Iranian Women Are Defying Laws Banning Them From Watching The World Cup In Public

Makes you think twice about moaning about the football always being on right?


by Sophie Cullinane |
Published on

For many years, women in Iran who wanted to watch the World Cup in a public space with their male friends, relatives or partners were left facing something of an uphill struggle. Since the 1979 revolution and subsequent Islamic Republic, women have been banned from attending football matches. The law has been so strictly enforced that, as recent film Offside showed, a few die-hard football fans were forced to flout the ban by dressing as boys to gain entrance.

This year, however, it looks like things might have been a bit different. There were reports in the run-up to the World Cup that cinema owners were hoping to arrange special screenings of Iran's games to enable women to support their country's team – albeit as long as they were accompanied by men.

But this week those attempts were shut down by General Ahmadi Moghadam, commander of Iran’s security forces, who announced that football matches would not be shown in cinemas to mixed audiences and would only be tolerated if men and women watched games in separate halls. As a result of what would have been a logistical nightmare, cinema owners quickly adandoned their efforts.

Then Iranian authorities announced that football matches could not be shown in restaurants and coffee shops, either. As the president of the Coffee Shop Owners Union put it to the ISNA news agency: ‘We have told our members that during the World Cup games they must either turn the TV off or switch to a channel which is not broadcasting the games.’ All of which means that the chances of any women being able to watch their country – who are currently third in Group F – outside of the comfort of their own homes are pretty bleak.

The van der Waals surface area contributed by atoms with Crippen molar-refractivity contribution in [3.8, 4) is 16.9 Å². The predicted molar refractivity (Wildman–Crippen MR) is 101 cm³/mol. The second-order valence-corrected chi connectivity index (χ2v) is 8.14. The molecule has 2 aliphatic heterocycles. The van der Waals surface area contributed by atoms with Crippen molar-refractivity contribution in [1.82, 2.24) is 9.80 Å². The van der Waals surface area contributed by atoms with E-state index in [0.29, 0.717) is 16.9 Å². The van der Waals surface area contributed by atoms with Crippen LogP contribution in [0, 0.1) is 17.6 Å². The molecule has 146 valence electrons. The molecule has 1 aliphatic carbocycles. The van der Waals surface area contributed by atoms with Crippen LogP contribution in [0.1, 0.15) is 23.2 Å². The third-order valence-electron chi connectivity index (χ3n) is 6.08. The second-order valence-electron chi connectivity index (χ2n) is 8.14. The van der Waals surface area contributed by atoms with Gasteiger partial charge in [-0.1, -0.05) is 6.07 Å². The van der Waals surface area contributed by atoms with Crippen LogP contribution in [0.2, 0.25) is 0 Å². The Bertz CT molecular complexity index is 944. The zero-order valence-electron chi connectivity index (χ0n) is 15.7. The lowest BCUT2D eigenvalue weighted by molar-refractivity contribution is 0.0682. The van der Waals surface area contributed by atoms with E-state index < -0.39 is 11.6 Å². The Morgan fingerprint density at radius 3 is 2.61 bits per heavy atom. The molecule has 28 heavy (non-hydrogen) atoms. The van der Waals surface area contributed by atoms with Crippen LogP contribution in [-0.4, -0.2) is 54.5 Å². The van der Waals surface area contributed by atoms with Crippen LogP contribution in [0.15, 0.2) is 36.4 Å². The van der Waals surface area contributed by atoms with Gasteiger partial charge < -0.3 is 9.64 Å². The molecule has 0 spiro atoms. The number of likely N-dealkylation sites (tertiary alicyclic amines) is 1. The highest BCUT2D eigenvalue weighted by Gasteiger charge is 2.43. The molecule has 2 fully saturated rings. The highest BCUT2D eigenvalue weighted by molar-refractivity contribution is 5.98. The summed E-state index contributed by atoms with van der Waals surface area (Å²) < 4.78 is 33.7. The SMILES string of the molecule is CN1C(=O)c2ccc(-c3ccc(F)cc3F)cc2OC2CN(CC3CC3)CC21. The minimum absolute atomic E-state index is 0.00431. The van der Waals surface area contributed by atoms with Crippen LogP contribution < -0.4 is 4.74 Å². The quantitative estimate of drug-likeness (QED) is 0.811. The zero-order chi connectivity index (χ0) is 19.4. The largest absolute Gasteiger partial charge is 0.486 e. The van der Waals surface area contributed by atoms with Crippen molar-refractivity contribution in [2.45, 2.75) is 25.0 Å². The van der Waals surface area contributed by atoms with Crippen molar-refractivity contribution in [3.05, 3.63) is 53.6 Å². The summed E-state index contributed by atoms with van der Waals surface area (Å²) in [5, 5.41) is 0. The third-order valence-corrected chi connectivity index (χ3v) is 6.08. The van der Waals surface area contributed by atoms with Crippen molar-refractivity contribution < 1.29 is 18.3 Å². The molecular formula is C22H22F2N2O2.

However, it looks like some brave women are determined to ignore the ban, as a mixed group of men and women were filmed by CNN at the weekend enjoying a football match in a café in Tehran. ‘It's 100% it's better this way,’ a young woman called Negar Valayi explained to CNN. ‘It doesn't happen often. It would be great if we have more of this. It's actually much better to watch it with a bunch of people around because it makes you feel more excited,’ said Roya Marzbahan.

There is no news yet if any of the women or café owners faced reprisals for watching the game in public – or if any other cafés will offer women the chance to watch more games in future – but considering how difficult it’s been in Iran for many years this has got to be viewed as a bit of a triumph, hasn’t it?

And it's also made us think twice about those trivial moans about how much football is on TV at the moment. Just think about what some women are having to go through just to support their own country. Puts the ‘hardship’ of having to stay awake (and sober) for an 11pm start into perspective, doesn’t it?

Follow Sophie on Twitter @sophiecullinane

This article originally appeared on The Debrief.

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